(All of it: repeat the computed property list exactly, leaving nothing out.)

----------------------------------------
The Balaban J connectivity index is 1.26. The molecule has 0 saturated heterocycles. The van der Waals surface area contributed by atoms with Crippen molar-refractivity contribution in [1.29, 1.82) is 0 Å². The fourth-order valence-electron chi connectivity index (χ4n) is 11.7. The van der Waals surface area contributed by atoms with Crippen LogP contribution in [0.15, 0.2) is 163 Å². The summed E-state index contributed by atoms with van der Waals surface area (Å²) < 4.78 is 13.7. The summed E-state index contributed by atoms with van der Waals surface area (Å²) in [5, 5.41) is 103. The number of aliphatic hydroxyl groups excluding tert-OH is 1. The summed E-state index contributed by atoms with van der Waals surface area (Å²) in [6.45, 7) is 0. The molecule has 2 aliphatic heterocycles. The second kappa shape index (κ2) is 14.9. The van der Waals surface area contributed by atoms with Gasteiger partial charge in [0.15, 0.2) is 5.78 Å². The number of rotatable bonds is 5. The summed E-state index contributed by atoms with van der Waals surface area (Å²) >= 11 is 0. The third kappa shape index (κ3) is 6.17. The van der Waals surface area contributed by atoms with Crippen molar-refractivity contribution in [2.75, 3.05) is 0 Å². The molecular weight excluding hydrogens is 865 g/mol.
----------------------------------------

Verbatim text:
The Balaban J connectivity index is 1.26. The molecule has 0 saturated heterocycles. The van der Waals surface area contributed by atoms with Crippen molar-refractivity contribution in [1.29, 1.82) is 0 Å². The fourth-order valence-electron chi connectivity index (χ4n) is 11.7. The van der Waals surface area contributed by atoms with Crippen LogP contribution in [0.15, 0.2) is 163 Å². The summed E-state index contributed by atoms with van der Waals surface area (Å²) < 4.78 is 13.7. The summed E-state index contributed by atoms with van der Waals surface area (Å²) in [5, 5.41) is 103. The number of aliphatic hydroxyl groups excluding tert-OH is 1. The summed E-state index contributed by atoms with van der Waals surface area (Å²) in [6.45, 7) is 0. The molecule has 2 aliphatic heterocycles. The second kappa shape index (κ2) is 14.9. The van der Waals surface area contributed by atoms with Gasteiger partial charge in [0.15, 0.2) is 5.78 Å². The number of rotatable bonds is 5. The summed E-state index contributed by atoms with van der Waals surface area (Å²) >= 11 is 0. The third kappa shape index (κ3) is 6.17. The van der Waals surface area contributed by atoms with Crippen molar-refractivity contribution in [2.75, 3.05) is 0 Å². The molecular weight excluding hydrogens is 865 g/mol.